I think I'm with Sage on this, intentionally changing the tragedy of a real life survivor's tale so you can manipulate your target audience into compliance is rather terrible. And how he was adamant that the film was not meant to be anti-war really doesn't put Takahata in my good books. Force these cyphers to suffer horrifically without learning or character development so that you can better project the youth rebellion's parents onto Saeda and Setsuko is really stooping low in my opinion.

Maoyuu Maou Yuusha. Simply put: medieval economics and politics made incredibly engaging.
It's the sort of thing I hold up as an example whenever someone says 'Oh we need more bland hero's journey schlock'. And this anime starts out as that, and has elements of it, but it's very subversive and quite smart.

spartan231490:

Code Geass

Only if you were thinking "How the fuck can this get any more ludicrous?"
*sees first two episodes of R2*

Well, that's how. Still pisses me off.

Gabanuka:
One day I'm gonna find another anime to watch.

I loved Cowboy Bebop but I can't find the effort to find another one to watch. All my friend recommends is Naruto and One Piece

Check out the film Jin-Roh: The Wolf Brigade. Commentary on 1960s Japan disguised as allegory dressed up as Little Red Riding Hood. And one hell of a soundtrack.

TheVampwizimp:
Wow, has no one mentioned "Wolf's Rain" yet? It's not at all my favorite series, but holy cow is it packed with symbolism and religious/philosophical references. At the very least it will make you wonder why things are happening the way they are happening, and think about what it might mean.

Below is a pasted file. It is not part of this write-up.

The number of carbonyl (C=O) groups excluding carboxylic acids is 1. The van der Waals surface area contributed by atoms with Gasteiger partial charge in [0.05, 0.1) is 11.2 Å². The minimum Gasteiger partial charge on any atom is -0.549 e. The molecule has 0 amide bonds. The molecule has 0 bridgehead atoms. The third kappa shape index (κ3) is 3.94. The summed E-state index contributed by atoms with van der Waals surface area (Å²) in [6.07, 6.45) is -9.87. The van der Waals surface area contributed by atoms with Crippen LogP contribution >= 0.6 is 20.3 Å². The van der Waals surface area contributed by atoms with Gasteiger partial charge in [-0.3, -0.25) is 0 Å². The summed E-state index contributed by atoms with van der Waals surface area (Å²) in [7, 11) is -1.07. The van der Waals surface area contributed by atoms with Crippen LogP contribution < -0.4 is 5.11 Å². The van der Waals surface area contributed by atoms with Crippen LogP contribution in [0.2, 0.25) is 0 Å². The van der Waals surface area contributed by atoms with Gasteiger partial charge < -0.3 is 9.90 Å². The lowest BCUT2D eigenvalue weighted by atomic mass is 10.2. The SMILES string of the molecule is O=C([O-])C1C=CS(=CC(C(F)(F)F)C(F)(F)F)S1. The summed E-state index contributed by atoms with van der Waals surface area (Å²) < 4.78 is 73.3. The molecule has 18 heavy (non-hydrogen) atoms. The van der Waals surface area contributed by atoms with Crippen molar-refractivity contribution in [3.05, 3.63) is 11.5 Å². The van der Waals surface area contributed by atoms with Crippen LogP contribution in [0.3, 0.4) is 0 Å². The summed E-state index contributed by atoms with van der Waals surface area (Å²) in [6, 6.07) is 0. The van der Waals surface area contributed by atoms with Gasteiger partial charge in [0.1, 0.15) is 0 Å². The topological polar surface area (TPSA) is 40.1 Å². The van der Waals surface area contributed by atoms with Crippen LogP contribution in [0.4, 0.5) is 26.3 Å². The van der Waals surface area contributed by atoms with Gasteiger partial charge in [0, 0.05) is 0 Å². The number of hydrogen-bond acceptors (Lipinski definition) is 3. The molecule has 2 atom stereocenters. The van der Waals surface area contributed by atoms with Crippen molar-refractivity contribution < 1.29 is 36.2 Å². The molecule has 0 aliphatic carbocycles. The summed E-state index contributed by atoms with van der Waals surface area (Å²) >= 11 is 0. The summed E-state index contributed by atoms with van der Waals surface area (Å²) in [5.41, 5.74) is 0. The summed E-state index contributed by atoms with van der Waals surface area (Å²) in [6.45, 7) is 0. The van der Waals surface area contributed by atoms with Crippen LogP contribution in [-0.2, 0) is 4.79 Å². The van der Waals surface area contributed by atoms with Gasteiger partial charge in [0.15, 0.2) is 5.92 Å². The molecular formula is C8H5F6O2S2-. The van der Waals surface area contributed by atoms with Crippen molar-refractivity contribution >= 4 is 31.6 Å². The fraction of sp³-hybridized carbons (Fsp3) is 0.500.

Yeah, I was going to mention it but now you did, so this.
Except Wolf's Rain is my favorite series ;P

"Psycho-Pass" is currently simulcasting on Funimation that really makes you think, I recommend everybody giving it a shot.
"Welcome to the NHK" and "the Tatami Galaxy" really make you examine your life if you are in your emerging adulthood stage, or college years.

All three anime should be given the chance really.

edit:

Tanis:
Currently re-watching 'Ghost In The Shell: Stand Alone Complex' and I realized how few 'cerebral' anime I seem to have found...

So...ya'll have any you can think of?

Psycho-Pass has the same feel as Ghost in the Shell, some of the staff is from GiTS is working on it, it's much more cerebral though.

Since it seems like most everything else has been said, Elfen Lied. I liked the idea of trying to protect humanity but in the end being forced to do terrible things because of it. I spent alot of time with that one trying to decide whether I wanted Lucy to die or just repent. Also I actually ended up kinda rooting for the military group (forgot its name), sure they are hunting down, torturing, and killing little girls but each one of them tends to leave a trail of blood and guts where ever they go, so yeah hunting them is probably the smart thing to do.

Closest as I ever got to such anime would be Full Metal Alchemist which I just started watching but even there they just repeat dozen times each episode that to gain something you must sacrifice something else and only thought that ever sparked in my mind is "Disagree".

aegix drakan:
Steins;Gate

DAMN that was a good, smart anime.

Also, to a lesser extent, Gundam 00 season 1.

Steins;Gate was packed full of fridge logic it was my AOTY but probably not one you want to go super deep into.

Mr.Squishy:
Maoyuu Maou Yuusha. Simply put: medieval economics and politics made incredibly engaging.
It's the sort of thing I hold up as an example whenever someone says 'Oh we need more bland hero's journey schlock'. And this anime starts out as that, and has elements of it, but it's very subversive and quite smart.

I watch Maoyuu for the plot.
image

Most anime makes me think "Why would you react like that in that given situation? Are you bipolar or incapable of rational thought?" or "What is stopping you from shooting them? They're RIGHT THERE. Stop staring with your mouth open. You can end this right now."